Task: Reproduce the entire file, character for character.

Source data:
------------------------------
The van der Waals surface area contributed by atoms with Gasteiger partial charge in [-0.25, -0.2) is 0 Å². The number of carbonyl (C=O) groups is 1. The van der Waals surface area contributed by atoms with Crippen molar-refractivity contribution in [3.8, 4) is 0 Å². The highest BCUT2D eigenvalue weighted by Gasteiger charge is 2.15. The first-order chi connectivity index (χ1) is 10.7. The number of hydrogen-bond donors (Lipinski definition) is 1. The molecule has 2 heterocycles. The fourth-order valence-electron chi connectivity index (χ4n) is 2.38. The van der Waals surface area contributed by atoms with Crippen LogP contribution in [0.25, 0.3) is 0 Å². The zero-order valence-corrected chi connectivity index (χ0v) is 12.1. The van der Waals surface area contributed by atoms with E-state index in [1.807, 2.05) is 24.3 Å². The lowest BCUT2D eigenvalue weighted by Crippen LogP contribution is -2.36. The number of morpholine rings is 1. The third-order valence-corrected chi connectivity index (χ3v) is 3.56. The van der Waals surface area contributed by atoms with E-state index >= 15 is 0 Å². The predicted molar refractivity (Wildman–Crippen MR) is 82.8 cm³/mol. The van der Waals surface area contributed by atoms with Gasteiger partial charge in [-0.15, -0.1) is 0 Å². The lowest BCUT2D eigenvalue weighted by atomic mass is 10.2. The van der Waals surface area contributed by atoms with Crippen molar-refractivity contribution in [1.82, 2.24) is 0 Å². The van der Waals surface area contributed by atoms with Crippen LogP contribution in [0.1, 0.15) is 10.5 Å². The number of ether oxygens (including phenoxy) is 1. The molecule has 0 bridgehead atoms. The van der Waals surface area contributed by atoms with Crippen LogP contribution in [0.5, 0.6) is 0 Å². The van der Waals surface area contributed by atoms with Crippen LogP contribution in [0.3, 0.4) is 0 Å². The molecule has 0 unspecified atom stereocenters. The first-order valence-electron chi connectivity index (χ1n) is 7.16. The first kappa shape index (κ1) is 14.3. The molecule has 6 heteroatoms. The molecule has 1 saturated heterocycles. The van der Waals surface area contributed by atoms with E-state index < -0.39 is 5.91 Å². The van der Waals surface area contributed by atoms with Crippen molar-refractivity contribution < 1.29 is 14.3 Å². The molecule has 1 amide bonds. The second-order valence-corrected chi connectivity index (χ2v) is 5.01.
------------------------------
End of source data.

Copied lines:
The van der Waals surface area contributed by atoms with Gasteiger partial charge in [-0.25, -0.2) is 0 Å². The number of carbonyl (C=O) groups is 1. The van der Waals surface area contributed by atoms with Crippen molar-refractivity contribution in [3.8, 4) is 0 Å². The highest BCUT2D eigenvalue weighted by Gasteiger charge is 2.15. The first-order chi connectivity index (χ1) is 10.7. The number of hydrogen-bond donors (Lipinski definition) is 1. The molecule has 2 heterocycles. The fourth-order valence-electron chi connectivity index (χ4n) is 2.38. The van der Waals surface area contributed by atoms with Crippen LogP contribution in [0.25, 0.3) is 0 Å². The zero-order valence-corrected chi connectivity index (χ0v) is 12.1. The van der Waals surface area contributed by atoms with E-state index in [1.807, 2.05) is 24.3 Å². The lowest BCUT2D eigenvalue weighted by Crippen LogP contribution is -2.36. The number of morpholine rings is 1. The third-order valence-corrected chi connectivity index (χ3v) is 3.56. The van der Waals surface area contributed by atoms with E-state index >= 15 is 0 Å². The predicted molar refractivity (Wildman–Crippen MR) is 82.8 cm³/mol. The van der Waals surface area contributed by atoms with Gasteiger partial charge in [-0.15, -0.1) is 0 Å². The lowest BCUT2D eigenvalue weighted by atomic mass is 10.2. The van der Waals surface area contributed by atoms with Crippen molar-refractivity contribution in [1.82, 2.24) is 0 Å². The van der Waals surface area contributed by atoms with Crippen LogP contribution in [0.1, 0.15) is 10.5 Å². The number of ether oxygens (including phenoxy) is 1. The molecule has 0 bridgehead atoms. The van der Waals surface area contributed by atoms with Crippen LogP contribution in [0.5, 0.6) is 0 Å². The van der Waals surface area contributed by atoms with Crippen LogP contribution in [0.3, 0.4) is 0 Å². The molecule has 0 unspecified atom stereocenters. The first-order valence-electron chi connectivity index (χ1n) is 7.16. The first kappa shape index (κ1) is 14.3. The molecule has 6 heteroatoms. The molecule has 1 saturated heterocycles. The van der Waals surface area contributed by atoms with E-state index < -0.39 is 5.91 Å². The van der Waals surface area contributed by atoms with Crippen molar-refractivity contribution < 1.29 is 14.3 Å². The molecule has 1 amide bonds. The second-order valence-corrected chi connectivity index (χ2v) is 5.01.